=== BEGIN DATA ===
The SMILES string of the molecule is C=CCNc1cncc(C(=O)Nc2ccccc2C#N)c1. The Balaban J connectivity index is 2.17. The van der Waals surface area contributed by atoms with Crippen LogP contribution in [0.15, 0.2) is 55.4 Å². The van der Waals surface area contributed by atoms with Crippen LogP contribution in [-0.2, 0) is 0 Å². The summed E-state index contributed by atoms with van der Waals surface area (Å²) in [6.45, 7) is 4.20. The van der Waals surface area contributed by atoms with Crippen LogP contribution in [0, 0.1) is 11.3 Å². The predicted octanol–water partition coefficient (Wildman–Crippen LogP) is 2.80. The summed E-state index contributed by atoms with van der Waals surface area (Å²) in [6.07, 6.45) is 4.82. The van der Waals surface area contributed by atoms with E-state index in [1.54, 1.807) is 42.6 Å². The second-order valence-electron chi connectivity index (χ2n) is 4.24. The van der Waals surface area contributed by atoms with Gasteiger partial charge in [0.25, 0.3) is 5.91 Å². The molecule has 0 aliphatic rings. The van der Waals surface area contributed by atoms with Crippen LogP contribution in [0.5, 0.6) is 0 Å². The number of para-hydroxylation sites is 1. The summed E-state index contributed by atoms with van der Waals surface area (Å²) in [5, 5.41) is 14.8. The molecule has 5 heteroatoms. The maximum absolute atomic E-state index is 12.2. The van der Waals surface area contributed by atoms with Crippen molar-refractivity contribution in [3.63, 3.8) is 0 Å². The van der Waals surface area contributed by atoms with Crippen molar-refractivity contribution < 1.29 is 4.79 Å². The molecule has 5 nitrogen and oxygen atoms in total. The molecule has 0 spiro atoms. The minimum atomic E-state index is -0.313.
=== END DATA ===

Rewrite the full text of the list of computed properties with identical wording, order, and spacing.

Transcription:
The SMILES string of the molecule is C=CCNc1cncc(C(=O)Nc2ccccc2C#N)c1. The Balaban J connectivity index is 2.17. The van der Waals surface area contributed by atoms with Crippen LogP contribution in [0.15, 0.2) is 55.4 Å². The van der Waals surface area contributed by atoms with Crippen LogP contribution in [-0.2, 0) is 0 Å². The summed E-state index contributed by atoms with van der Waals surface area (Å²) in [6.45, 7) is 4.20. The van der Waals surface area contributed by atoms with Crippen LogP contribution in [0, 0.1) is 11.3 Å². The predicted octanol–water partition coefficient (Wildman–Crippen LogP) is 2.80. The summed E-state index contributed by atoms with van der Waals surface area (Å²) in [6.07, 6.45) is 4.82. The van der Waals surface area contributed by atoms with E-state index in [1.54, 1.807) is 42.6 Å². The second-order valence-electron chi connectivity index (χ2n) is 4.24. The van der Waals surface area contributed by atoms with Gasteiger partial charge in [0.25, 0.3) is 5.91 Å². The molecule has 0 aliphatic rings. The van der Waals surface area contributed by atoms with Crippen LogP contribution in [0.5, 0.6) is 0 Å². The number of para-hydroxylation sites is 1. The summed E-state index contributed by atoms with van der Waals surface area (Å²) in [5, 5.41) is 14.8. The molecule has 5 heteroatoms. The maximum absolute atomic E-state index is 12.2. The van der Waals surface area contributed by atoms with Crippen molar-refractivity contribution in [3.63, 3.8) is 0 Å². The van der Waals surface area contributed by atoms with Crippen molar-refractivity contribution < 1.29 is 4.79 Å². The molecule has 5 nitrogen and oxygen atoms in total. The molecule has 0 spiro atoms. The minimum atomic E-state index is -0.313.